By Faramarz Davar
March 9, 2020
March 8 is International Women’s Day. Forty-one years ago, on this day, Iranian women, with and without hijab, poured into the streets in Tehran and demanded equal rights with men. But they soon found that the regime taking shape after the 1979 Islamic Revolution was building an archaic system that discriminated against women – where violations of women’s right were a core of the system.
The constitution of the Islamic Republic states that all citizens, men or women, are equally protected by the law and enjoy all human, political, economic, social and cultural rights according to Islamic criteria. “According to Islamic criteria” is the qualifier that, in practice, has led to discrimination against women and has impacted certain basic rights of Iranian women.
Efforts to regain these basic rights have been going on for 41 years. But a large segment of Iranian women may not even be aware that these basic rights have been, and are being, violated. Here we list some of the rights that Iranian women have lost under the laws of the Islamic Republic.
Diya or “Blood Money”
Under the laws of the Islamic Republic, a woman’s “blood money” – the restitution they are theoretically worth, in the event of their murder – is half that of a man’s amount. If the woman is a Christian, a Jew or a Zoroastrian then her diya is one quarter of a man’s. Recently, after fatwas issues by a number of religious authorities, the blood money for a woman, Muslim or non-Muslim, has been set equal to a man’s; but the laws of the Islamic Republic remain as they were before. In practice, the new situation may help women but, in this regard, it is not yet the law of the land.
The Iranian parliament must reflect the national will – but each time that it has set out to modernize diya laws regarding women it has encountered unprecedented opposition by religious authorities and has been forced to retreat.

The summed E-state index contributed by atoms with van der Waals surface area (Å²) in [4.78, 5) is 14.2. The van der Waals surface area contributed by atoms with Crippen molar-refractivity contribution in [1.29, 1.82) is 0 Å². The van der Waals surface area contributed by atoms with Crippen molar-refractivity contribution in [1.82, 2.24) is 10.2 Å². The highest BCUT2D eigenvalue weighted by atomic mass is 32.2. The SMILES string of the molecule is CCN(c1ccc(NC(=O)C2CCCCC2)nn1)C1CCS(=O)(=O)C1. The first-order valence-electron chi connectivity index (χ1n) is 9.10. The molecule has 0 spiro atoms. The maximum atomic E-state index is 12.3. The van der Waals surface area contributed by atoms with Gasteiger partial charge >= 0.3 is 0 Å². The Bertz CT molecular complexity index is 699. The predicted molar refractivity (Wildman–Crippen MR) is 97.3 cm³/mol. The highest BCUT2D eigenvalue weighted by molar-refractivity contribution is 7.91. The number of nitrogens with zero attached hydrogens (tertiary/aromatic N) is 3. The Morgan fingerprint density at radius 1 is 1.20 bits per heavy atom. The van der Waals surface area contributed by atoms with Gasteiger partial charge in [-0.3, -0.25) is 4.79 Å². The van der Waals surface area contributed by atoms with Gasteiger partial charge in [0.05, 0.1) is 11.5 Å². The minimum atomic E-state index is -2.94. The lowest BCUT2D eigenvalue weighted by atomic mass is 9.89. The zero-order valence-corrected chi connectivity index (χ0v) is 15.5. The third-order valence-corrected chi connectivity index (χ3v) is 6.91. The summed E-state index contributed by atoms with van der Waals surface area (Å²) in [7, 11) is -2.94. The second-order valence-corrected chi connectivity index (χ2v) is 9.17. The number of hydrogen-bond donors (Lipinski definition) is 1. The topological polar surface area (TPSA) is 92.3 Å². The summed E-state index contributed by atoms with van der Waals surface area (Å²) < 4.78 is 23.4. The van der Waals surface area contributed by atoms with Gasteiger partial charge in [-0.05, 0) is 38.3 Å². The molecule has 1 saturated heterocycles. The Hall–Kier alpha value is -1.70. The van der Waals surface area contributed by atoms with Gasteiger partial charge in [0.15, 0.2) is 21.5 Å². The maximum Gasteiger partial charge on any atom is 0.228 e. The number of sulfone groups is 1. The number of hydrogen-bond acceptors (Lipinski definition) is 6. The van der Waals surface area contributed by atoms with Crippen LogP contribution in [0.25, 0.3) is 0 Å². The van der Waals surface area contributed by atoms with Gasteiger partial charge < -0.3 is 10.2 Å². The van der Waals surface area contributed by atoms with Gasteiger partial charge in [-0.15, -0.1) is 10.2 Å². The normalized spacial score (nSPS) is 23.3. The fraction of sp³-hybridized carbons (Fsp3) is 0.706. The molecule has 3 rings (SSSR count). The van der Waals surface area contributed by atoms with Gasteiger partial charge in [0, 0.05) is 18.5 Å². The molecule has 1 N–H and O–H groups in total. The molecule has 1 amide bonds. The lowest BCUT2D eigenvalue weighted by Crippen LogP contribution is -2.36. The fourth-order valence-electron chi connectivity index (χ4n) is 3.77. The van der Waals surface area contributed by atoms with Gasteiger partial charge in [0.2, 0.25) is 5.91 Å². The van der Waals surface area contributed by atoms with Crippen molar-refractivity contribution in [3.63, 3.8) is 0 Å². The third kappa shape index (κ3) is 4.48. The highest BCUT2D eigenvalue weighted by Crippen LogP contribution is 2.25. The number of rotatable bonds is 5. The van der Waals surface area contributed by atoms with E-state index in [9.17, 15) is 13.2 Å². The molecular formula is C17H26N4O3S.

Compared to men, an Iranian woman gets a smaller share of inheritance from her relatives, depending on her relation to the deceased. But, regardless, a woman receives a smaller share than a man under the same, equal, conditions. A plaintiff can ask a court to change the share in a way that favors the woman, and the courts are allowed to do this; but the laws of the Islamic Republic, as they stand, favor men over women.
Marriage and Divorce
An Iranian woman, of any age, cannot marry without the permission of her legal (male) guardian; her father, grandfather or whoever her male guardian may be. A court can permit a woman to marry without her guardian if it decides that it is “prudent” for her to marry.
Divorce conditions are similar. If a marriage contract does not specify that the wife has the right to divorce her husband, yet she wants to do so, she must submit to a very complicated legal process as required by the laws of the Islamic Republic.
The courts of the Islamic Republic do not accept testimonies by women unless they are testifying about adultery, manslaughter and certain financial affairs. They cannot testify about other extra-marital affairs and events such as the birth of a baby. In a the few cases where the courts do accept women’s testimonies, testimony by two women is counted as the testimony of one man.